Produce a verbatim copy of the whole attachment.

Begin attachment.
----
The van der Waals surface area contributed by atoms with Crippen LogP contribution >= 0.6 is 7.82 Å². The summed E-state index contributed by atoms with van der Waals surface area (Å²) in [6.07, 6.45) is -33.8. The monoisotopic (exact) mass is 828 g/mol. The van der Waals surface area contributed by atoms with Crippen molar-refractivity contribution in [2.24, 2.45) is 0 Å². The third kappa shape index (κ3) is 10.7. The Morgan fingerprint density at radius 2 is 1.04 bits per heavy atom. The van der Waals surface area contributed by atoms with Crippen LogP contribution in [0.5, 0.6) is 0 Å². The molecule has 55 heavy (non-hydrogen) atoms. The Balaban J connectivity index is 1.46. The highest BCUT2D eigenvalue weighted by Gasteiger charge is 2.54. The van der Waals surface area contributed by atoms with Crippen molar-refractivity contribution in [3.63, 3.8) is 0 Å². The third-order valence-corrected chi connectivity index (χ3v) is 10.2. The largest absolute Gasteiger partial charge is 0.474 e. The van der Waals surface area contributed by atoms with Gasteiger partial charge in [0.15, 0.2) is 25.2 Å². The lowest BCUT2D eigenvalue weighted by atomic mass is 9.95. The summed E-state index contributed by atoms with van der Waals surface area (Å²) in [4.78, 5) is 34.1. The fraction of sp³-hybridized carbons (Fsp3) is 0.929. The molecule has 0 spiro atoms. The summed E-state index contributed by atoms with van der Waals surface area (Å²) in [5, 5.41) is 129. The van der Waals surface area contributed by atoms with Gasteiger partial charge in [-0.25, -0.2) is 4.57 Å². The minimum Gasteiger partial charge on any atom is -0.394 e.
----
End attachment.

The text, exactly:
The van der Waals surface area contributed by atoms with Crippen LogP contribution >= 0.6 is 7.82 Å². The summed E-state index contributed by atoms with van der Waals surface area (Å²) in [6.07, 6.45) is -33.8. The monoisotopic (exact) mass is 828 g/mol. The van der Waals surface area contributed by atoms with Crippen molar-refractivity contribution in [2.24, 2.45) is 0 Å². The third kappa shape index (κ3) is 10.7. The Morgan fingerprint density at radius 2 is 1.04 bits per heavy atom. The van der Waals surface area contributed by atoms with Crippen LogP contribution in [0.5, 0.6) is 0 Å². The molecule has 55 heavy (non-hydrogen) atoms. The Balaban J connectivity index is 1.46. The highest BCUT2D eigenvalue weighted by Gasteiger charge is 2.54. The van der Waals surface area contributed by atoms with Crippen molar-refractivity contribution in [3.63, 3.8) is 0 Å². The third-order valence-corrected chi connectivity index (χ3v) is 10.2. The largest absolute Gasteiger partial charge is 0.474 e. The van der Waals surface area contributed by atoms with Gasteiger partial charge in [0.15, 0.2) is 25.2 Å². The lowest BCUT2D eigenvalue weighted by atomic mass is 9.95. The summed E-state index contributed by atoms with van der Waals surface area (Å²) in [4.78, 5) is 34.1. The fraction of sp³-hybridized carbons (Fsp3) is 0.929. The molecule has 0 spiro atoms. The summed E-state index contributed by atoms with van der Waals surface area (Å²) in [5, 5.41) is 129. The van der Waals surface area contributed by atoms with Gasteiger partial charge in [-0.25, -0.2) is 4.57 Å². The minimum Gasteiger partial charge on any atom is -0.394 e.